I decided to take a personal break after 23 years in business (and 2 in academia) to reflect, recharge and reenergize before I embark on a new adventure. Whilst one of my very first realizations was that one shouldn’t wait for 25 years for a break; another very big one was about how much impact some of my bosses had over me – some in profoundly good and some in really bad ways. I realized my energy, sense of belonging and loyalty was very high whilst working with good bosses and I always gave my very best and even strived for more. On the contrary I felt little enthusiasm whilst working for a bad boss; fear and resentment being the prevalent feelings holding me back from sharing ideas, trying new things and doing more than what I was told to do.
I think that we owe it to ourselves to strive to be good bosses because we are human beings and nurturing the young is inherently in us. Also, the way we manage people ultimately becomes the organizations’ gain (or loss). I’ll try to capture my learnings here with the hope that it provides a quick&easy guide for the young (and perhaps some not so young) people managers out there.
- Have the courage to have your people’s back: Very early in my career I dared challenge a rather senior manager (whom I was not reporting into) during a meeting. There was a bit of a personal attack in the debate and I stood polite but firm and presented my case with strong evidence. I thought our discussion happened and ended within the meeting but apparently, they later complained to my boss about me. My boss (rather than being angry with me or just passing me the negative feedback) first asked what happened, heard my side of the story, thought I did the right thing and then stood up for me against this (also their senior) manager. I never forgot this; that they were fair to me, heard me out and then had my back. I was forever indebted and could never fail them after this.
- Be big enough to let others learn and/or shine: I once worked for someone who would play me back my ideas as theirs. Another time I had to pay for a failing project that I was originally very passionate about. I was ridiculed and humiliated in meetings for a long time. Needless to say, my enthusiasm fell, I inadvertently started holding back ideas and my sense of belonging got irreparably damaged. I had another boss who wouldn’t allow their team members to have conversations with ExCo members without them being present. I felt restrained, disrespected, way below my true potential, in short, miserable working for these individuals.
- Be a human being, despite your glittery titles and positions: This means both showing your own vulnerabilities when needed and genuinely caring for your people when they need it… simply because we are all human beings and life happens (surprise surprise!) despite our titles. A little human connection in the workplace doesn’t hurt your stature or professionalism. On the contrary, this increases respect and trust. One of my ex bosses was kind and honest enough to explain to his team members why a certain family matter made him take the decision to leave. Still today I think very highly of him for not only putting his priorities right but also being very candid about them. Conversely, I have seen people not even acknowledging the situation as people in their teams were going through major life events such as divorce or loss of family members. Having experienced both instances through such times in my life, I can say without any hesitation that I’ll work for free for some ex-bosses of the first kind if they ever need me.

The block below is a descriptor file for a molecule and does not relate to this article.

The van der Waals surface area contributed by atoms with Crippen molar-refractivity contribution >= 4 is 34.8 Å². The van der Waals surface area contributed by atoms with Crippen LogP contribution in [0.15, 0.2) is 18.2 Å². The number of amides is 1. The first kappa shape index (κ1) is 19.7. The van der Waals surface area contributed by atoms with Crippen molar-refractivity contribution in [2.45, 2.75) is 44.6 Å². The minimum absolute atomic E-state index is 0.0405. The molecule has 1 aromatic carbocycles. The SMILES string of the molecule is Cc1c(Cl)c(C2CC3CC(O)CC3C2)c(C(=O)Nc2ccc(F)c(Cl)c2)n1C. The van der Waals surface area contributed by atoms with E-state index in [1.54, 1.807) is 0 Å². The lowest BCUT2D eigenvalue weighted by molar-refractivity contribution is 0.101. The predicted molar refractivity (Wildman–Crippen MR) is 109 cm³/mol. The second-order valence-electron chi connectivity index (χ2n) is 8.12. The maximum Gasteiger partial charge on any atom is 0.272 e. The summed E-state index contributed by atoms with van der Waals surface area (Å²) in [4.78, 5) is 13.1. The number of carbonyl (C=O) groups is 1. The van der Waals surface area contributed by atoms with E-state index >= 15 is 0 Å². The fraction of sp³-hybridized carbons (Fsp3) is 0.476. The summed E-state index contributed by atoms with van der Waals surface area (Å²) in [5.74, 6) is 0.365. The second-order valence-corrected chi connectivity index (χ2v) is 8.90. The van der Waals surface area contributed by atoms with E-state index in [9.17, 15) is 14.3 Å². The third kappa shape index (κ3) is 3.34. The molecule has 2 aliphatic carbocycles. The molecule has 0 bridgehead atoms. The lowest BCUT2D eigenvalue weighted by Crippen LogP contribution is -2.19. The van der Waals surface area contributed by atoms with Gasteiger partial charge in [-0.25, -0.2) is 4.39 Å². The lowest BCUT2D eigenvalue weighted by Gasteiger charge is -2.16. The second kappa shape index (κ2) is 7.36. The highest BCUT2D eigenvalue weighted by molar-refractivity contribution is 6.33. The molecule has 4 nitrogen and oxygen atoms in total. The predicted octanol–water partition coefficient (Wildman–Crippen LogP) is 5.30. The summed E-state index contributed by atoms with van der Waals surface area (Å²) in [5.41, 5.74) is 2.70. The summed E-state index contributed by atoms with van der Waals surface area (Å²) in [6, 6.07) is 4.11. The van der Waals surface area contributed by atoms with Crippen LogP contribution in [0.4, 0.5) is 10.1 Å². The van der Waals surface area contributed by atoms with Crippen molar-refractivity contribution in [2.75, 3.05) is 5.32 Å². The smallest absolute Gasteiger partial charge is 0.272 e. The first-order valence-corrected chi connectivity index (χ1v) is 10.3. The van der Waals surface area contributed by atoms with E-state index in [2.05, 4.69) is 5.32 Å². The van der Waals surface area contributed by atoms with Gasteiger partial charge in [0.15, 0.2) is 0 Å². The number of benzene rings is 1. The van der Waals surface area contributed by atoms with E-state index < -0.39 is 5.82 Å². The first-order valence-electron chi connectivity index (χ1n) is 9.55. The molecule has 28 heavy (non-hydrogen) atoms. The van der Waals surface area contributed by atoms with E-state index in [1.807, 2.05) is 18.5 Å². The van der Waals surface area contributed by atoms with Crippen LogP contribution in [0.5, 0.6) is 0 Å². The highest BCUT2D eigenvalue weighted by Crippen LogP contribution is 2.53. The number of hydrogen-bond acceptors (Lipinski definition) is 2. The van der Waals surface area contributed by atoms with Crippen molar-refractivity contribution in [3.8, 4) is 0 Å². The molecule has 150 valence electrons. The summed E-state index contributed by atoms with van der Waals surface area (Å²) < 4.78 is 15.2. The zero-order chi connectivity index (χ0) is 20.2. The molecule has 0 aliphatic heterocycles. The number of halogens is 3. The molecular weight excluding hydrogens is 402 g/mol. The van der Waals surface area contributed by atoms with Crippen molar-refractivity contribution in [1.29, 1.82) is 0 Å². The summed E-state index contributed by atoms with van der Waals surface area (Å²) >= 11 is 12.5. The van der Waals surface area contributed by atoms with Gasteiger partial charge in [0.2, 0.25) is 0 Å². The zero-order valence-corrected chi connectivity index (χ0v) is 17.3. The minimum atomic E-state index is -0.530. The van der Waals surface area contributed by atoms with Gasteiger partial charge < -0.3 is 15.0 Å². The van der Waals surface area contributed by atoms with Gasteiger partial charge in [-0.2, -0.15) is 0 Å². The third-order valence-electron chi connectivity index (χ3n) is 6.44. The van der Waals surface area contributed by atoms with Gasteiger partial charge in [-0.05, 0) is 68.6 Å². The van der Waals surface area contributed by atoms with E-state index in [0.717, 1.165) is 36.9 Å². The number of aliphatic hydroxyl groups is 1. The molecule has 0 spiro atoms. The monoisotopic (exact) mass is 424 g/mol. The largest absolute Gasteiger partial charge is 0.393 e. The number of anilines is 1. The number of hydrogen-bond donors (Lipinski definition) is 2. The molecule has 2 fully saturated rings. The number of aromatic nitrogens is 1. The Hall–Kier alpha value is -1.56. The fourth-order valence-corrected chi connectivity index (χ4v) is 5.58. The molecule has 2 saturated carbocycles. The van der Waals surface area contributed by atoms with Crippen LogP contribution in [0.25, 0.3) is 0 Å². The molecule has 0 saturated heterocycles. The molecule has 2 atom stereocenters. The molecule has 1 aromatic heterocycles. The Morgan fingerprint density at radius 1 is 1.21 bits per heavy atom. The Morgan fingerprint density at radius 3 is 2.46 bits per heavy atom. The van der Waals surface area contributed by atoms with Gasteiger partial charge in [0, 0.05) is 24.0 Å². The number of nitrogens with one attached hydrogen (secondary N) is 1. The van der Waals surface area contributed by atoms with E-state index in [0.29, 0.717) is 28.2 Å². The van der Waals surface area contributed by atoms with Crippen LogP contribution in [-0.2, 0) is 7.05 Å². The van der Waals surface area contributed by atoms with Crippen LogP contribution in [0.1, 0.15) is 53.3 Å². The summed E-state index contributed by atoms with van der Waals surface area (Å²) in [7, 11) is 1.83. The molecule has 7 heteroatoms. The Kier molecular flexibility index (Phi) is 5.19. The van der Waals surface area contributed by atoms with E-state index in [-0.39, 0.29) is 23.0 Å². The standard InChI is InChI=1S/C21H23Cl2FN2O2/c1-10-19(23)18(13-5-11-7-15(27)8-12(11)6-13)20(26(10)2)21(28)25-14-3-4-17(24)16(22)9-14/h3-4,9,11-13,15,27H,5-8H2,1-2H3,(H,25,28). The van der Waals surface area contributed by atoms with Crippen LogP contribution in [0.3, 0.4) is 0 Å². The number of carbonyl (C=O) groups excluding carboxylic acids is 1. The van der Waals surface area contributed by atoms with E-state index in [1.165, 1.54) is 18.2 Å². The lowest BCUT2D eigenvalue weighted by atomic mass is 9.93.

- Earn the right to be the boss – through your leadership not your title: The “do as I say because I am the boss” style was a problem for even many GenXers but in the age of internet billionaires younger than 30 you have to really earn the right to be their boss. Your ability to put a clever order into chaos (I think this is one important trait that distinguishes a leader from a manager or a boss); to show them a/the way and then to enable them, your willingness to teach and also to learn, and your behaviors as discussed above will make it easier to earn their respect and to accept you as their boss.
This list is far from being complete but my personal experiences about the above points were the most profound ones. When I first became a people manager and didn’t really have a handbook of how to manage people, I asked myself what were my best and worst experiences of being a subordinate. The above helped me navigate and enjoy managing teams.
This article was written as a guest article for LS International by Bilge Ciftci.
Bilge is an international marketing executive with more than 20 years of experience across consumer goods, technology and telecommunications. She started her career with Procter&Gamble in 1998. During her 13 years tenure there she gained experience in turning consumer insights into products, strategic brand planning, brand positioning, and brand-centric category & portfolio management. She successfully led multiple business turnarounds across both developing and developed markets and through times of major economic distress or social change.
In 2011 she joined Vodafone. There she gained experience in making technology simpler and more relatable for the consumer and as well creating brand differentiation in highly saturated markets; both in Turkey and the UK.
Bilge proudly acclaims several prestigious industry awards and recognitions: Women to Watch-Marketing Leader 2014; Cannes Grand Prix-Media 2015; and Power 100 UK 2018 recognizing top marketers in the UK for making a difference through effective, innovative and brave work.
Bilge holds an Industrial Engineering degree from Middle East Technical University, Turkey; and a Masters’ Degree in Business from the University of Florida. She currently lives in Istanbul, Turkey.